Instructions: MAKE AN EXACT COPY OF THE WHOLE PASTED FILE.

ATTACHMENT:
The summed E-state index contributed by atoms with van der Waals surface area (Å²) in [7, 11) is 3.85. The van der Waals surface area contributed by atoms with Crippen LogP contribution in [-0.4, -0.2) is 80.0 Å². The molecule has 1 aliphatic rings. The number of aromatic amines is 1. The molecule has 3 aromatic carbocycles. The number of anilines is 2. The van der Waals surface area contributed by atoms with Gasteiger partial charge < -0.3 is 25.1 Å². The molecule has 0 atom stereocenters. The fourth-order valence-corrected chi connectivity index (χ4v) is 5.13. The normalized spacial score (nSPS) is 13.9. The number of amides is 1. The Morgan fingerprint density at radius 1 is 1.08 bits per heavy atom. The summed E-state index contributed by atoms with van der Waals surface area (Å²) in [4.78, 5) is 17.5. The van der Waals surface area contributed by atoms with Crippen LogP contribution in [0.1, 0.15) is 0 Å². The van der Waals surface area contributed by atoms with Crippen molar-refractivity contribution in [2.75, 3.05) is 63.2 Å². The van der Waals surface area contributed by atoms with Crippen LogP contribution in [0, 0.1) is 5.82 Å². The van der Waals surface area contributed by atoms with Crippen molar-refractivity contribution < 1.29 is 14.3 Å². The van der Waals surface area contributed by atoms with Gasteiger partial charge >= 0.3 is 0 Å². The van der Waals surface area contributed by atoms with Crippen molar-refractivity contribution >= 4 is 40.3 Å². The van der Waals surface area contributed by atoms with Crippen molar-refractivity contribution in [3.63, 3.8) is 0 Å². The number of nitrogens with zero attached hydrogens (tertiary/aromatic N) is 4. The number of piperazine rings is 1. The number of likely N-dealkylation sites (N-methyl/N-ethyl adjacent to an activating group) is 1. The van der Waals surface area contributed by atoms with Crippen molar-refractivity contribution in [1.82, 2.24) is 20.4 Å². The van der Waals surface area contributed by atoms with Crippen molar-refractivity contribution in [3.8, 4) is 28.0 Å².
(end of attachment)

The summed E-state index contributed by atoms with van der Waals surface area (Å²) in [7, 11) is 3.85. The van der Waals surface area contributed by atoms with Crippen LogP contribution in [-0.4, -0.2) is 80.0 Å². The molecule has 1 aliphatic rings. The number of aromatic amines is 1. The molecule has 3 aromatic carbocycles. The number of anilines is 2. The van der Waals surface area contributed by atoms with Gasteiger partial charge < -0.3 is 25.1 Å². The molecule has 0 atom stereocenters. The fourth-order valence-corrected chi connectivity index (χ4v) is 5.13. The normalized spacial score (nSPS) is 13.9. The number of amides is 1. The Morgan fingerprint density at radius 1 is 1.08 bits per heavy atom. The summed E-state index contributed by atoms with van der Waals surface area (Å²) in [4.78, 5) is 17.5. The van der Waals surface area contributed by atoms with Crippen LogP contribution in [0.1, 0.15) is 0 Å². The van der Waals surface area contributed by atoms with Crippen molar-refractivity contribution in [2.75, 3.05) is 63.2 Å². The van der Waals surface area contributed by atoms with Crippen LogP contribution in [0, 0.1) is 5.82 Å². The van der Waals surface area contributed by atoms with Crippen molar-refractivity contribution < 1.29 is 14.3 Å². The van der Waals surface area contributed by atoms with Gasteiger partial charge >= 0.3 is 0 Å². The van der Waals surface area contributed by atoms with Crippen molar-refractivity contribution >= 4 is 40.3 Å². The van der Waals surface area contributed by atoms with Crippen molar-refractivity contribution in [3.63, 3.8) is 0 Å². The number of nitrogens with zero attached hydrogens (tertiary/aromatic N) is 4. The number of piperazine rings is 1. The number of likely N-dealkylation sites (N-methyl/N-ethyl adjacent to an activating group) is 1. The van der Waals surface area contributed by atoms with Crippen molar-refractivity contribution in [1.82, 2.24) is 20.4 Å². The van der Waals surface area contributed by atoms with Crippen molar-refractivity contribution in [3.8, 4) is 28.0 Å².